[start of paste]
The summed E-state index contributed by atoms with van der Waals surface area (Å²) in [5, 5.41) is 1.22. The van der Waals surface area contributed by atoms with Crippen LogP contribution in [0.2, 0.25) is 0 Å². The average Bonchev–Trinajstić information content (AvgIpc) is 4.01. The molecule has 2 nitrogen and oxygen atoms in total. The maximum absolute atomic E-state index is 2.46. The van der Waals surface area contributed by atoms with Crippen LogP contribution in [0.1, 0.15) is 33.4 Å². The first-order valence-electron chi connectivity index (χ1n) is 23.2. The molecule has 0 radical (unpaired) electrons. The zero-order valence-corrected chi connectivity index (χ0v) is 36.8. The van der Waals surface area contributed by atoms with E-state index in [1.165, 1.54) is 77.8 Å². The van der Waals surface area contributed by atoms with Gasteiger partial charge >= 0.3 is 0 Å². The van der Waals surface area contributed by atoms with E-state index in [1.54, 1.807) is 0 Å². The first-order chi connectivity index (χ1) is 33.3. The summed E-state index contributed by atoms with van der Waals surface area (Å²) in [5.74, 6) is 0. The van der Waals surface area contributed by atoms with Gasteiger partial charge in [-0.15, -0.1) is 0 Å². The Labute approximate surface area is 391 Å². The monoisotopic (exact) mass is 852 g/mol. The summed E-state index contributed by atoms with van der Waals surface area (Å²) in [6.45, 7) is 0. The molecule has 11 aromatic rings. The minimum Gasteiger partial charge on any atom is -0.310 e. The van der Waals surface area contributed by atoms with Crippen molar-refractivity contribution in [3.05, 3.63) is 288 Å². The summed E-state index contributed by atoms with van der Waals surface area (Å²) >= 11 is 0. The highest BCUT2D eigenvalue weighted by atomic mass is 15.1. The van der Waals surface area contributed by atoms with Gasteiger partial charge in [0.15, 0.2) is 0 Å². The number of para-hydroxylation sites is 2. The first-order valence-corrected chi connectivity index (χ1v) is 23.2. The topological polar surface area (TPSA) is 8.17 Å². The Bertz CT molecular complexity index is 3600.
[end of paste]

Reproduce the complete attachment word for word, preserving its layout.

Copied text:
The summed E-state index contributed by atoms with van der Waals surface area (Å²) in [5, 5.41) is 1.22. The van der Waals surface area contributed by atoms with Crippen LogP contribution in [0.2, 0.25) is 0 Å². The average Bonchev–Trinajstić information content (AvgIpc) is 4.01. The molecule has 2 nitrogen and oxygen atoms in total. The maximum absolute atomic E-state index is 2.46. The van der Waals surface area contributed by atoms with Crippen LogP contribution in [0.1, 0.15) is 33.4 Å². The first-order valence-electron chi connectivity index (χ1n) is 23.2. The molecule has 0 radical (unpaired) electrons. The zero-order valence-corrected chi connectivity index (χ0v) is 36.8. The van der Waals surface area contributed by atoms with E-state index in [1.165, 1.54) is 77.8 Å². The van der Waals surface area contributed by atoms with Gasteiger partial charge >= 0.3 is 0 Å². The van der Waals surface area contributed by atoms with E-state index in [1.54, 1.807) is 0 Å². The first-order chi connectivity index (χ1) is 33.3. The summed E-state index contributed by atoms with van der Waals surface area (Å²) in [5.74, 6) is 0. The van der Waals surface area contributed by atoms with Gasteiger partial charge in [-0.15, -0.1) is 0 Å². The Labute approximate surface area is 391 Å². The monoisotopic (exact) mass is 852 g/mol. The summed E-state index contributed by atoms with van der Waals surface area (Å²) in [6.45, 7) is 0. The molecule has 11 aromatic rings. The minimum Gasteiger partial charge on any atom is -0.310 e. The van der Waals surface area contributed by atoms with Crippen molar-refractivity contribution in [3.05, 3.63) is 288 Å². The summed E-state index contributed by atoms with van der Waals surface area (Å²) >= 11 is 0. The highest BCUT2D eigenvalue weighted by atomic mass is 15.1. The van der Waals surface area contributed by atoms with Gasteiger partial charge in [0.15, 0.2) is 0 Å². The number of para-hydroxylation sites is 2. The first-order valence-corrected chi connectivity index (χ1v) is 23.2. The topological polar surface area (TPSA) is 8.17 Å². The Bertz CT molecular complexity index is 3600.